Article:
Feb 11, 2019

Hungary and Romania support boost to Western Balkans’ European integration

Péter Szijjártó, Minister of Foreign Affairs and Trade, said the Western Balkans’ European integration lies in the EU’s economic and security interests

The foreign minister has said that Hungary has joined Romania, currently holding the EU’s rotating presidency, in supporting a boost to the Western Balkans’ European integration.

Péter Szijjártó, Minister of Foreign Affairs and Trade, said their integration lies in the EU’s economic and security interests.

Minister Szijjártó told Digi 24 that central European countries have learned from their own experience that NATO and EU integration helped a lot in alleviating tensions between them. This is why they press for accelerating the EU accession talks of Serbia and Macedonia.

“Serbia is crucial for the stability of the Balkans. Opening a chapter or two each year for negotiations is not adequate encouragement. But we should encourage and make it clear for them that it is worth focusing on accession as any other scenario would strengthen anti-European sentiments, a development all of us want to avoid,” Minister Szijjártó said.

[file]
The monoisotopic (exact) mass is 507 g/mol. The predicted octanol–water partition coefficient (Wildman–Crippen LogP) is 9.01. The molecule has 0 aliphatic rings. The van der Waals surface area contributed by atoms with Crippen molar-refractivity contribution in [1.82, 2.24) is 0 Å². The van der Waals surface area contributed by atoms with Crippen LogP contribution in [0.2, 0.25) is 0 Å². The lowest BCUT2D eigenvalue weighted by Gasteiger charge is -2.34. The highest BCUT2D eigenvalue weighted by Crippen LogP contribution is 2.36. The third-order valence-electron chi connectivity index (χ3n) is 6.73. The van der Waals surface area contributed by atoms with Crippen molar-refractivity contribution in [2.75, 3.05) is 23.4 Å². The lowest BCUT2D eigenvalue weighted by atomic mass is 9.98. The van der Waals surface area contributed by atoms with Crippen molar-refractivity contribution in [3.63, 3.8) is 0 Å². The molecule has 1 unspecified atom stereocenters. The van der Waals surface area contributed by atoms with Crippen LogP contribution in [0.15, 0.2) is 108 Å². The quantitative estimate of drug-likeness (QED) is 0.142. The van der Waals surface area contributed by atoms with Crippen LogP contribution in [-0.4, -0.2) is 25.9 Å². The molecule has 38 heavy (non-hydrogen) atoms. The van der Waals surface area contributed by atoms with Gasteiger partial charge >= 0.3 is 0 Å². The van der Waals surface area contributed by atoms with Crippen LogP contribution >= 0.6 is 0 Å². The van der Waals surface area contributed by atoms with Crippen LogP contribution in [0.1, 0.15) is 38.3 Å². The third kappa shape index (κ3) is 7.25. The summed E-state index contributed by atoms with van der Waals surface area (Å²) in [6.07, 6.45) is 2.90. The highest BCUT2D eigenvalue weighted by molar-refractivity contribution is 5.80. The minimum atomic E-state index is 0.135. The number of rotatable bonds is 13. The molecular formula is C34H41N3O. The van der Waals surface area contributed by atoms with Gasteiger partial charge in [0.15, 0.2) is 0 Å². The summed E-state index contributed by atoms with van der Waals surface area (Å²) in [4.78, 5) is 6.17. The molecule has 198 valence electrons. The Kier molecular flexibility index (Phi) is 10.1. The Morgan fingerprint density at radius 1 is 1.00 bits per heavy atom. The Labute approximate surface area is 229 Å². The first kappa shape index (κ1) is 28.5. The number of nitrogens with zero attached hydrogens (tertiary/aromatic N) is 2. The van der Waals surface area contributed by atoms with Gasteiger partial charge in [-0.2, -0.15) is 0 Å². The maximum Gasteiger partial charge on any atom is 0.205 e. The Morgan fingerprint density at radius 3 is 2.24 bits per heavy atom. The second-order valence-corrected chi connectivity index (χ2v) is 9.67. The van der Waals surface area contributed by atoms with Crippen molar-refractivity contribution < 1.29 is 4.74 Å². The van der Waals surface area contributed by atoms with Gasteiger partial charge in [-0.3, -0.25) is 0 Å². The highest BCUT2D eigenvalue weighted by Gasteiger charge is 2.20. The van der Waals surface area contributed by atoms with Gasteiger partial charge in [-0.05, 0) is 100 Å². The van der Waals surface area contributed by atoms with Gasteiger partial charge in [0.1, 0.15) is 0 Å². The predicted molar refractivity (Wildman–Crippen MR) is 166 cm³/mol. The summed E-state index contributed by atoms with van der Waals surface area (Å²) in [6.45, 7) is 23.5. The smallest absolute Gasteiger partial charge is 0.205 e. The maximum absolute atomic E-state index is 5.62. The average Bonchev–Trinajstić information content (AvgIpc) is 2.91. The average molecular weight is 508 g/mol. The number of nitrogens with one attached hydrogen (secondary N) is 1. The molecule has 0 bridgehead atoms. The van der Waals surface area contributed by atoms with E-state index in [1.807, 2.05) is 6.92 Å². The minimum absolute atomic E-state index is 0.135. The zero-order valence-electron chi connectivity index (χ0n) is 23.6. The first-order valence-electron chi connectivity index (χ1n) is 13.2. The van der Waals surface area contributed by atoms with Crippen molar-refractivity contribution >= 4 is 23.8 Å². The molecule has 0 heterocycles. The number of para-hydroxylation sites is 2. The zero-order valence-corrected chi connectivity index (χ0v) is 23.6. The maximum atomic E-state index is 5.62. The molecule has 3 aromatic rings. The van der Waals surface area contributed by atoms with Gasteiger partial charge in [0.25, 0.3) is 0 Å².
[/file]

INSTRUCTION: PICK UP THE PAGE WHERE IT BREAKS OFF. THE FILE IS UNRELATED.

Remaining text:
When asked about the EU procedures launched against Hungary and Romania for violations of the rule of law, the minister said it would only make sense holding sober discussions on the issue if the European Commission once again operated in line with its original mission, as a technical body and a “guardian of the Treaties” and gave up its ambition of acting as a political organization.

The minister said that Frans Timmermans, who is attacking Hungary on political grounds on behalf of the European Commission, is spitzenkandidat of the pro-migration European Socialists and a key player in the EP election campaign.

“Is there anyone who believes that if a government has violated the rule of law for eight years, it is still elected into power with a large majority in three consecutive elections as Fidesz was re-elected last spring? Such attacks are insulting Hungarian voters because they carry the message that the European institutions do not consider them mature enough for assessing developments in their country and making a decision on their future,” Minister Szijjártó said.

The minister said these attacks are targeted at Hungary’s firm anti-immigration policy. Today, the sharpest divide in Europe is not between East and West but in the assessment of migration, therefore, the future of the continent will also be determined by the outcome of the upcoming European election.